The Leveson report into Britain's phone-hacking scandal is nothing short of a scathing indictment of the country's no-holds-barred tabloid newspapers. And it proposes something that would be unheard of in the United States - an oversight body backed by parliamentary statute, one with broad investigative powers and the authority to levy hefty fines.
In response, many editorial writers have argued that Leveson goes too far, and that his solutions could endanger press freedom in Britain.
Ward has a unique perspective on the situation. Not only is he a widely regarded author on journalism ethics, in the 1990s he was a London-based correspondent for a Canadian wire service. It was there that he saw the recklessness of the red tops, as the tabloids are known, firsthand.
"I used to bring up the idea of journalism ethics in pubs, and the reporters there would tell me it was a load of rubbish," says Ward. "This idea runs through the entire culture there. The British newspapers have brought these problems upon themselves, and now they have to face up to it. There has to be a change in the culture."
But Ward says the feisty British tabs are unlikely to do that on their own, so he endorses the idea of a regulatory body that has the backing of law.
"In an ideal world I'd like to see no press regulations at all," says Ward. "But it's not an ideal world, and this is an attempt to drag British newspapers into the modern world."
For too long, Ward says, tabs like Rupert Murdoch's News of the World, which was closed in response to public outrage over phone-hacking, have operated on the premise that they can have power but not responsibility, "and that's ridiculous."
Ward notes that other countries, like India and Germany, have statutory regulations for the press, "and the sky hasn't fallen. We have to strike the right balance between the papers' right to publish and the people's right not to be harassed."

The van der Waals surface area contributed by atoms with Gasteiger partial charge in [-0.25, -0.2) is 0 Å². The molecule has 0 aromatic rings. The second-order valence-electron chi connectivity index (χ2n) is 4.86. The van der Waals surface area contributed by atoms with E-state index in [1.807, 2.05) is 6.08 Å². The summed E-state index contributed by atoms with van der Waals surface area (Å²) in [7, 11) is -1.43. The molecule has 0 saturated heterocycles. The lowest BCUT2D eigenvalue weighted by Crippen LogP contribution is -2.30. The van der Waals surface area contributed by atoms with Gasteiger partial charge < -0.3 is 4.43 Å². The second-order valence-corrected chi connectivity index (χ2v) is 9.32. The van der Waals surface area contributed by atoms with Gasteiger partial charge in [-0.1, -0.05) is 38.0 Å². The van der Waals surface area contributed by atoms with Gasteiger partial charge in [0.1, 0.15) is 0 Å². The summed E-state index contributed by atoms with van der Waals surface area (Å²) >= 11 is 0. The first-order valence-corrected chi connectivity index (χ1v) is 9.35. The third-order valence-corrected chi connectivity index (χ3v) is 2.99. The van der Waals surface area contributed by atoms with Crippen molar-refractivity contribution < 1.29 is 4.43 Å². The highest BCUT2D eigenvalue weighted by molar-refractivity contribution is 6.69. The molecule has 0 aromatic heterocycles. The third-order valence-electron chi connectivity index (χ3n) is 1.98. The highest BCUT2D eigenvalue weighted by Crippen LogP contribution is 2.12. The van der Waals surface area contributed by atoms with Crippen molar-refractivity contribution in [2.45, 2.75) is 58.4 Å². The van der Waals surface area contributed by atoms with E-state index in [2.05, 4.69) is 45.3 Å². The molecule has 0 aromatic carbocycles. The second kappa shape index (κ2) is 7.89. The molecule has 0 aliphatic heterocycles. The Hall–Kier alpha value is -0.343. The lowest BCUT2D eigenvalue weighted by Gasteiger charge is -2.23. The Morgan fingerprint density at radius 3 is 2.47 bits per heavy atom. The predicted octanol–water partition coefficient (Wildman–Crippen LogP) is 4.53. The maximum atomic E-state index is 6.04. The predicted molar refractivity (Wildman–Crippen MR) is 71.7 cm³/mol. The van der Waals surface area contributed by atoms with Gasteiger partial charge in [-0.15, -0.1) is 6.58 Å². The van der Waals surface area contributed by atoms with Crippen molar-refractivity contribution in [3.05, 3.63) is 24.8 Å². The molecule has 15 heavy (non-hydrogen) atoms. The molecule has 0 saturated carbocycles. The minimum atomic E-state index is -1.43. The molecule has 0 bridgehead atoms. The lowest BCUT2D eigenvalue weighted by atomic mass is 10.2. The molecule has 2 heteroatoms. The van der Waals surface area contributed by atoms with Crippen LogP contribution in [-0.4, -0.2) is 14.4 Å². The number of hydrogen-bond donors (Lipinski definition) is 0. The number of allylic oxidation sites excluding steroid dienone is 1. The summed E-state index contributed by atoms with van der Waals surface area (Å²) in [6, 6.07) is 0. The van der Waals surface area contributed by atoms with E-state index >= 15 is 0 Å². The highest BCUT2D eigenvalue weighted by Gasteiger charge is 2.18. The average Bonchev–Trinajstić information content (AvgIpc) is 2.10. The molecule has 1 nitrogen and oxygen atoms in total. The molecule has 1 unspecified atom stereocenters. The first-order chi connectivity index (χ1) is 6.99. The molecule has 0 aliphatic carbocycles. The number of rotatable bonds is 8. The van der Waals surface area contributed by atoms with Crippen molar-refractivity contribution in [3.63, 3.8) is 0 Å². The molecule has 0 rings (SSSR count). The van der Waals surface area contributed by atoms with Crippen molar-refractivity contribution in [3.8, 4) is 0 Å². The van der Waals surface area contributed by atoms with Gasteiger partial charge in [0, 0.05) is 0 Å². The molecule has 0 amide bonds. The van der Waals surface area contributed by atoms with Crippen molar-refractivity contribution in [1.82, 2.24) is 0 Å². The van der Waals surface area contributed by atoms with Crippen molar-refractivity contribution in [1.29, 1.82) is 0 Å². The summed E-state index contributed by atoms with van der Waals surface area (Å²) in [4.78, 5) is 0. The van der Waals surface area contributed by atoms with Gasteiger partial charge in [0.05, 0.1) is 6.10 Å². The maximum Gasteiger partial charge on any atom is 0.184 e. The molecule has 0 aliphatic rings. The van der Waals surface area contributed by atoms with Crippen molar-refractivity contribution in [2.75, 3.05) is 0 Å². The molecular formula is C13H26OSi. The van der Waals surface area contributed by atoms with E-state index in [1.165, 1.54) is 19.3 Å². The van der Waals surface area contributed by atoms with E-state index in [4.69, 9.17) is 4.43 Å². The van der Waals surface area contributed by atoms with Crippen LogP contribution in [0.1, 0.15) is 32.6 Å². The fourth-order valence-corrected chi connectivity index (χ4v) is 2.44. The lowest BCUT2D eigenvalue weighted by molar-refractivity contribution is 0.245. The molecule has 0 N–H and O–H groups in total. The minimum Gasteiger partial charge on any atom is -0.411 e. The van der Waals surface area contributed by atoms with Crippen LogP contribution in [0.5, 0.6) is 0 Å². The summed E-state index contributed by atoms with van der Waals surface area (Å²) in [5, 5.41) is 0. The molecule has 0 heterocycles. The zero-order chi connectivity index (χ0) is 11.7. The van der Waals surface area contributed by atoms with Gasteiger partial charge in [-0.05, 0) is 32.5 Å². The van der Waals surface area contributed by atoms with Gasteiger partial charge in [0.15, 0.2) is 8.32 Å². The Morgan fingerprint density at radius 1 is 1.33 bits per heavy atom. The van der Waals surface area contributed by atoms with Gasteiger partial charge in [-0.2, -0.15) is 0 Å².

Ward says there has been too much focus on the punitive aspects of such a regulatory body. What he'd like to see is a more positive focus on teaching ethics in the U.K.'s journalism training programs, as is done in most U.S. j-schools.
"Instead of this new oversight committee simply waiting around to punish papers, it could be promoting ethical journalism and educating young reporters," Ward says. "They have to take the principles of ethics and spell them out in serious ways."
One example, Ward says, would be a discussion of the use of hidden cameras and surveillance in investigative journalism.
In the U.S. such tools are only used in extraordinary circumstances, "but in Britain it became a regular way of doing business."
Ward says there are a variety of reasons why British reporters are so unruly compared to their U.S. counterparts.
"Part of it is the intense competition," he says. "You're on small island where there are many papers in direct conflict. That has tended to promote the 'get the story at any cost' mentality."
The larger problem is that "the British press never got beyond seeing journalism as an an industrial type of job," Ward adds. "Training programs often have little to do with ethics. It's more about toolkits and learning reporting like it's an industrial craft."
But in the end, Ward says, "bad journalism actually hurts the free press, because eventually the scandals come out and the public loses confidence in us."
Which is exactly what happened in Britain.
"Leveson took the best approach, and probably the only approach he could, given the scandal and public's reaction," Ward says. "The worst thing the papers there can do now is to circle the wagons and say we'll have no regulation at all. No one believes that would work."